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San Diego Teachers Spend Spring Break With Migrant Teens — And Some Parents Aren't Happy About It

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San Diego Teachers Use Their Spring Break To Educate Migrant Teens

While some might spend their spring break seeking rest and relaxation, teachers from the San Diego Unified School District took it upon themselves to use their time off to keep educating.

Specifically, these devoted educators volunteered their time to teach the hundreds of migrant teen girls now housed in the San Diego Convention Center, which is currently being used as a temporary shelter for unaccompanied minors.

As of now, the convention center is housing 723 girls, and the US Department of Health and Human Services anticipates 250 more teenagers each day until it reaches the facility's capacity of 1,450.

"Our teachers have volunteered to help — we are not paying them in any way — because caring for children is central to who they are as human beings," SDUSD spokesperson Maureen Magee told reporters.

"The power of their example should inspire us all," she continued, "and hopefully many others will be inspired to show these girls that we are a compassionate community."

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The girls are all tested for Covid-19 upon arrival at the convention center, and every three days after that. Anyone who tests positive is moved to another facility. So far there have been 69 positive cases.

The teens are expected to stay at the facility for a month while their identities are confirmed and they can be put into the custody of a family member or sponsor, at which point a judge decides if they can stay in the US under asylum or if they will be sent back to their home countries.

While this news has been met with a great deal of positivity, it has also ignited some controversy.

Some who are opposed to California's policy of children continuing to take part in virtual learning rather than learning in school argue that this in-person education for migrant children is unfair, as their own children do not have the same opportunity.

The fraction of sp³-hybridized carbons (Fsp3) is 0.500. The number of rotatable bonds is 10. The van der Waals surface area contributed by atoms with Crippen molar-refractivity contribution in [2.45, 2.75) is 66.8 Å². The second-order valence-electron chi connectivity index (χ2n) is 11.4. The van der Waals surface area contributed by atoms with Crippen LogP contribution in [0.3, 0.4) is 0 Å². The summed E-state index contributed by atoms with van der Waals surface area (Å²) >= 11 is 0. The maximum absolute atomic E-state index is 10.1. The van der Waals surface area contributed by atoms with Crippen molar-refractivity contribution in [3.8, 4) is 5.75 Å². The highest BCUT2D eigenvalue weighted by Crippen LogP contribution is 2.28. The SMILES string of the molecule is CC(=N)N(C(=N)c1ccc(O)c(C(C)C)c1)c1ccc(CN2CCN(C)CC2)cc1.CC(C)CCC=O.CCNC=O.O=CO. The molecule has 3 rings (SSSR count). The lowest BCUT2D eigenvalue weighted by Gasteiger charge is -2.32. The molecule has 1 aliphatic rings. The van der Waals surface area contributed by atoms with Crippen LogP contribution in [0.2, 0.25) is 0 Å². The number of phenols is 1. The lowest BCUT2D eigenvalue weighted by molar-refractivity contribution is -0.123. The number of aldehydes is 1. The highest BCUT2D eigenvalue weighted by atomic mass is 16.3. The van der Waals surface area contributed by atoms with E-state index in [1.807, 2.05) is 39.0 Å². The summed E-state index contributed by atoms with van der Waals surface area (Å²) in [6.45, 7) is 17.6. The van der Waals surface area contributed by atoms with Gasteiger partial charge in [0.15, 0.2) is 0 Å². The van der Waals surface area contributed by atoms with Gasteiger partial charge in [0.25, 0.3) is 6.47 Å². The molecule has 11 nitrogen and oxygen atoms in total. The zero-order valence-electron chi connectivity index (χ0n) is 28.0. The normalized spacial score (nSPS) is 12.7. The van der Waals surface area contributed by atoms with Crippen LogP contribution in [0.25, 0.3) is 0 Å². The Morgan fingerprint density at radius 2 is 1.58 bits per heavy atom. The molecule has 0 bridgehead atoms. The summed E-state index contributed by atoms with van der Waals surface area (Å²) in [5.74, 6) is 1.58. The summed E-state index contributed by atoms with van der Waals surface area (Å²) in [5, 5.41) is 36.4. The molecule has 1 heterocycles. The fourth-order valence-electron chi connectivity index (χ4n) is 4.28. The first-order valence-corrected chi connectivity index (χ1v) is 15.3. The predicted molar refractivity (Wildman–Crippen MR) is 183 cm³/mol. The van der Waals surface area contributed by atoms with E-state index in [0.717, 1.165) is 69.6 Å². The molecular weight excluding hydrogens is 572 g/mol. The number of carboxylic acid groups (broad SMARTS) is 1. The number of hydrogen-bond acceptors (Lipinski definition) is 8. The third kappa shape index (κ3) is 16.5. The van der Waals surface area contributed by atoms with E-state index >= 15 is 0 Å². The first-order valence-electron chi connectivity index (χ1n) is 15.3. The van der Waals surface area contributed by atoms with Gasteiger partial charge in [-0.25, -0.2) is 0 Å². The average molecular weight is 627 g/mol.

The irony that migrant children being housed in a shelter might receive a few weeks of in-person learning and are therefore seen as privileged by parents who don't have to worry about their own children being deported or housed in cramped facilities similar to those where abuse was alleged to be rampant appears to be lost on these individuals.

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Kathie Lembo, president and CEO of the South Bay Community Services (SBCS) responded to those who take issue with the volunteer efforts of these teachers.

“The San Diego County Office of Education (SDCOE) is operating this program in order to address the needs of the vulnerable children being housed at the site," she said. "All children in California, regardless of immigration status, have a constitutional right to education.”

Lembo clarified that these children will not be getting the same spectrum of education that the American public school system offers to its students, but rather lessons in English language development, social-emotional learning, and the arts.

San Diego Mayor Todd Gloria said of the migrant teens, “There are parents making impossible choices, choices that you and I can't possibly imagine choosing to send a child into, but they're making those choices."

"All that we're saying is," he continued, "that to the extent that that happens, that we are doing our part as human beings to make sure that those children as safe as possible.”

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Leeann Reed is a writer who covers news, pop culture, and love, and relationship topics.